UK police probe Labour Party 'anti-Semitic hate crimes'

UK police probe Labour Party 'anti-Semitic hate crimes'
The probe comes two months after a leaked dossier was handed to Britain's top police officer at a national talk radio station.
4 min read
02 November, 2018
Allegations of anti-Semitism have been a problem for Corbyn since his win in 2015 [Getty]
British police say they are investigating alleged "anti-Semitic hate crimes" within the main opposition Labour Party after receiving an internal dossier.

"A criminal investigation has commenced into some of the allegations within the documentation," London's Metropolitan Police said in a statement on Friday.

The probe comes two months after a leaked dossier was handed to Britain's top police officer Cressida Dick at a national talk radio station.

Read also: Criticism of Israeli policy is not anti-Semitic

Police are seeking early advice from the Crown Prosecution Service (CPS), England's state prosecutors, which decides on whether to bring criminal charges once an investigation is complete.

"On Tuesday 4 September, the Met commissioner was handed a folder of paperwork following a radio interview with LBC," the Met Police said.

"The complainant alleged that the documentation included evidence of anti-Semitic hate crimes.

"The contents have been examined by specialist officers. A criminal investigation has commenced into some of the allegations within the documentation. Early investigative advice is being sought from the CPS."

The police said they would not comment further on the investigation.

LBC had received a dossier detailing 45 cases involving messages posted by Labour party members on social media.

Labour, led by veteran socialist Jeremy Corbyn, said they had not been contacted by the police but stood ready to co-operate with the investigation.

"The Labour Party has a robust system for investigating complaints of alleged breaches of Labour Party rules by its members... Where someone feels they have been a victim of crime, they should report it to the police in the usual way," a spokesman said.

Allegations of anti-Semitism have been a problem for Corbyn ever since his improbable leadership win in 2015.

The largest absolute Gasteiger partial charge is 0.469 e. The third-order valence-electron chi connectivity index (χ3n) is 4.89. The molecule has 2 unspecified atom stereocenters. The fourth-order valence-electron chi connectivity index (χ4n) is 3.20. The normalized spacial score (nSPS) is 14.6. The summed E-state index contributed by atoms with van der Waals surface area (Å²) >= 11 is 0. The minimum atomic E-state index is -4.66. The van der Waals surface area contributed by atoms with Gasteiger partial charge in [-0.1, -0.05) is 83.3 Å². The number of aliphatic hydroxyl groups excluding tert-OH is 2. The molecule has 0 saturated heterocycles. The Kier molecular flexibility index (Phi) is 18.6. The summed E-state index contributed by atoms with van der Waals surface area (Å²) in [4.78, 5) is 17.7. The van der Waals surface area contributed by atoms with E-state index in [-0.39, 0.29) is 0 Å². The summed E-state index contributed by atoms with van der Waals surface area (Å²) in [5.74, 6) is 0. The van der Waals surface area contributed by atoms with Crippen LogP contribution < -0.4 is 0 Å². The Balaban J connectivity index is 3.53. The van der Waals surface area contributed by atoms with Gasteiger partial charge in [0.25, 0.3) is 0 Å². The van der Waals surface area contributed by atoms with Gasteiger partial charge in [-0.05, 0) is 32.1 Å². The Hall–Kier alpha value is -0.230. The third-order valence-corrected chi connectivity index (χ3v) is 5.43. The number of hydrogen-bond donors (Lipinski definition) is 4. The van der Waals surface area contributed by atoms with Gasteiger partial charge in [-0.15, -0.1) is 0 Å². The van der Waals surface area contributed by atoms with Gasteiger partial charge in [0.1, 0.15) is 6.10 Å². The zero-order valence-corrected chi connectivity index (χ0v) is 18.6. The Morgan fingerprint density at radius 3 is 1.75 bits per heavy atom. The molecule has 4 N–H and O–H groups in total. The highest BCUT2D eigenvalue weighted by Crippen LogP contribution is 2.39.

He has also come under prolonged attack for refusing to adopt fully the International Holocaust Remembrance Alliance (IHRA) definition of anti-Semitism in Labour's new code of conduct.

Critics of the IHRA definition say it conflates anti-Semitism with legitimate criticism of Israel.

Read also: Labour's anti-Semitism controversy protecting Israel from criticism

"When some try to force the Labour party into using as its litmus test a definition of anti-Semitism that goes far beyond anti-Jewish animus to include anti-Zionism, we must raise our voices and decry these efforts," members of the opposition Joint List wrote in the letter to The Guardian.

Corbyn has also been accused of allowing anti-Semitism to spread in the left-wing party.

Corbyn has said there had been 300 internal party referrals for anti-Semitism since 2015, around half of which led to expulsions or resignations.

However, he said that some of the accusations were "overheated rhetoric" and that he would not accept that a Labour government would represent "any kind of threat" to Jews in Britain.

"I do acknowledge there is a real problem that Labour is working to overcome," Corbyn wrote in a guest column in The Guardian last month.

"And I accept that if any part of our national community feels threatened, anxious or vulnerable, not only must that be taken at face value but we must all ensure that those fears are put to rest," he added.

But Labour is not the only British party plagued with racism and religious bias. The Conservative party has been long criticised for being Islamophobic. 

Baroness Sayeeda Warsi in July joined the Muslim Council of Britain, the Muslim Women's Network and British Muslims for Secular Democracy - as well as other voices - in calling for a complete inquiry into Islamophobia in the Tory party.

Read also: You can't take Islamophobia out of the Tory party

"Nearly three years since I raised these issues with the then chairman, a year after submitting a six-page dossier to the party and nearly a year after I wrote to the prime minister, we now have a string of voices adding to the chorus of concern," Baroness Sayeeda Warsi said in an opinion piece for The Guardian on July 4, 2018.

"The Muslim Council of Britain has called for an inquiry; the Times published a leader urging the party to 'set Muslim minds at rest'; and Lord Sheikh warned that bigotry was a 'matter of grave concern', the Muslim Women's Network UK, British Muslims for Secular Democracy and others have supported calls for an inquiry and yet absolutely nothing tangible has happened," she said. 

Agencies contributed to this report